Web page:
In an effort to detect the radio emissions from a hypothetical extraterrestrial intelligence, it helps to know where to look. Space, after all, is a very big place and the chances of accidentally stumbling across an alien television signal is very low.
So, using data from the Kepler space telescope, astronomers are becoming more focused on "listening" for radio signals coming from stars known (or at least thought) to have planets orbiting them. And it seems the first "candidate" signals have been detected!
But before you start popping the "we've discovered ET!" champagne corks, this first signal is most likely terrestrial in origin.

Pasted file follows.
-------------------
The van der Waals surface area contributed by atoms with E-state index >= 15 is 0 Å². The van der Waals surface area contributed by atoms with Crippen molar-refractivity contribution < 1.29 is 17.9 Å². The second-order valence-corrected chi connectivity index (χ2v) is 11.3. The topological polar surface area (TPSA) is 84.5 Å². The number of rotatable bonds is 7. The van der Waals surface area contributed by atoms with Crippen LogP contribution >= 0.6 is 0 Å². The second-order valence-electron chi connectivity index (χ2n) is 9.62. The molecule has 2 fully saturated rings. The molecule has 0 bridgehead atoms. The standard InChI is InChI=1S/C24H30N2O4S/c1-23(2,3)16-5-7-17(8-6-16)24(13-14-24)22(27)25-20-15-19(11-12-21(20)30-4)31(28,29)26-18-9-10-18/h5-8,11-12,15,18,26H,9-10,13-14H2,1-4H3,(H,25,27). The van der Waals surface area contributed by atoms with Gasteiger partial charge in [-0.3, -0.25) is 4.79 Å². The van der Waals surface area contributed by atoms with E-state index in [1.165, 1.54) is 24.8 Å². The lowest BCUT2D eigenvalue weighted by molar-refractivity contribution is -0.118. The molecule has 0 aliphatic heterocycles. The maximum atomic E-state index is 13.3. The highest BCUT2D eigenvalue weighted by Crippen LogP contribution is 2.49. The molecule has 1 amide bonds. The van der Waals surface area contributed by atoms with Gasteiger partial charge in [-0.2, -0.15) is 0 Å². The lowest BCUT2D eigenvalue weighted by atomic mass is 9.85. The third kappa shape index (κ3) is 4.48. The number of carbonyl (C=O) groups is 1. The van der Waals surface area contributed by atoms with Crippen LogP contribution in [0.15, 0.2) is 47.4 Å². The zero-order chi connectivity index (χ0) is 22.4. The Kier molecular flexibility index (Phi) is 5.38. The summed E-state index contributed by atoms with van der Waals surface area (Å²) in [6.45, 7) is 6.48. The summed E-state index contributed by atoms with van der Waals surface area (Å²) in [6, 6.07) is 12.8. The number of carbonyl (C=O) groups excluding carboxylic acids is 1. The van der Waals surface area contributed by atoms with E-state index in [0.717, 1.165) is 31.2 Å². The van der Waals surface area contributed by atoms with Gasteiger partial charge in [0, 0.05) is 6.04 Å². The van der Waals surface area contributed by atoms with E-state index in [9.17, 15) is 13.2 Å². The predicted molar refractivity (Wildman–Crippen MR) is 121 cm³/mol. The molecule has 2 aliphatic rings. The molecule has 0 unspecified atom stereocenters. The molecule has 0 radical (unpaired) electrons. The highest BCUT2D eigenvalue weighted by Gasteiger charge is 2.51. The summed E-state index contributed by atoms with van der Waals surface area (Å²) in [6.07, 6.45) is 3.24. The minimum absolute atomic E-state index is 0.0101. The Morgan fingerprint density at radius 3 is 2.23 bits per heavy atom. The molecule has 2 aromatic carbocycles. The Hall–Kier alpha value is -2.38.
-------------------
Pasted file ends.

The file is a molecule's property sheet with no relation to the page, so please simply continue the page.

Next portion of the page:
"We've started searching our Kepler SETI observations and our analyses have generated some of our first candidate signals," scientists of the University of California, Berkeley announced on Friday.
Sadly, the first candidate signals aren't lucky detections of alien radio transmissions, they're "undoubtedly examples of terrestrial radio frequency interference (RFI)."